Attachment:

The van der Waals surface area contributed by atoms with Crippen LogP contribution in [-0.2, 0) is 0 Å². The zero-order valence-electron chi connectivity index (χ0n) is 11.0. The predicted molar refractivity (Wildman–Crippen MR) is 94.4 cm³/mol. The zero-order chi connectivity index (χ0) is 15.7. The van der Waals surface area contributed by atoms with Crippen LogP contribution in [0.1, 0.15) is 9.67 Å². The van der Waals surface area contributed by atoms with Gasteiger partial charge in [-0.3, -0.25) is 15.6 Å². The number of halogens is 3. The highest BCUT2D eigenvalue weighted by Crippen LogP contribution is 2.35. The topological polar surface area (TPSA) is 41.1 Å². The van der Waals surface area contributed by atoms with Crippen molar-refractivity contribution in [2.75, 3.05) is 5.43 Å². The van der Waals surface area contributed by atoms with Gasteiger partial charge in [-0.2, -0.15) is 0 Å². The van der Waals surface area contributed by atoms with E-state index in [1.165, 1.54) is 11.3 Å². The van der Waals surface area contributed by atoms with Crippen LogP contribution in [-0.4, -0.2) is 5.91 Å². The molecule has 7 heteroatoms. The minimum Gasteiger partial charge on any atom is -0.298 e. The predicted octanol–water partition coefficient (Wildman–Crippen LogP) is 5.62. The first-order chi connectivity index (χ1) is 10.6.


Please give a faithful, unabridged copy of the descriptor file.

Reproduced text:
The van der Waals surface area contributed by atoms with Crippen LogP contribution in [-0.2, 0) is 0 Å². The zero-order valence-electron chi connectivity index (χ0n) is 11.0. The predicted molar refractivity (Wildman–Crippen MR) is 94.4 cm³/mol. The zero-order chi connectivity index (χ0) is 15.7. The van der Waals surface area contributed by atoms with Crippen LogP contribution in [0.1, 0.15) is 9.67 Å². The van der Waals surface area contributed by atoms with Gasteiger partial charge in [-0.3, -0.25) is 15.6 Å². The number of halogens is 3. The highest BCUT2D eigenvalue weighted by Crippen LogP contribution is 2.35. The topological polar surface area (TPSA) is 41.1 Å². The van der Waals surface area contributed by atoms with Crippen molar-refractivity contribution in [2.75, 3.05) is 5.43 Å². The van der Waals surface area contributed by atoms with Gasteiger partial charge in [-0.2, -0.15) is 0 Å². The van der Waals surface area contributed by atoms with E-state index in [1.165, 1.54) is 11.3 Å². The van der Waals surface area contributed by atoms with Crippen LogP contribution in [-0.4, -0.2) is 5.91 Å². The molecule has 7 heteroatoms. The minimum Gasteiger partial charge on any atom is -0.298 e. The predicted octanol–water partition coefficient (Wildman–Crippen LogP) is 5.62. The first-order chi connectivity index (χ1) is 10.6.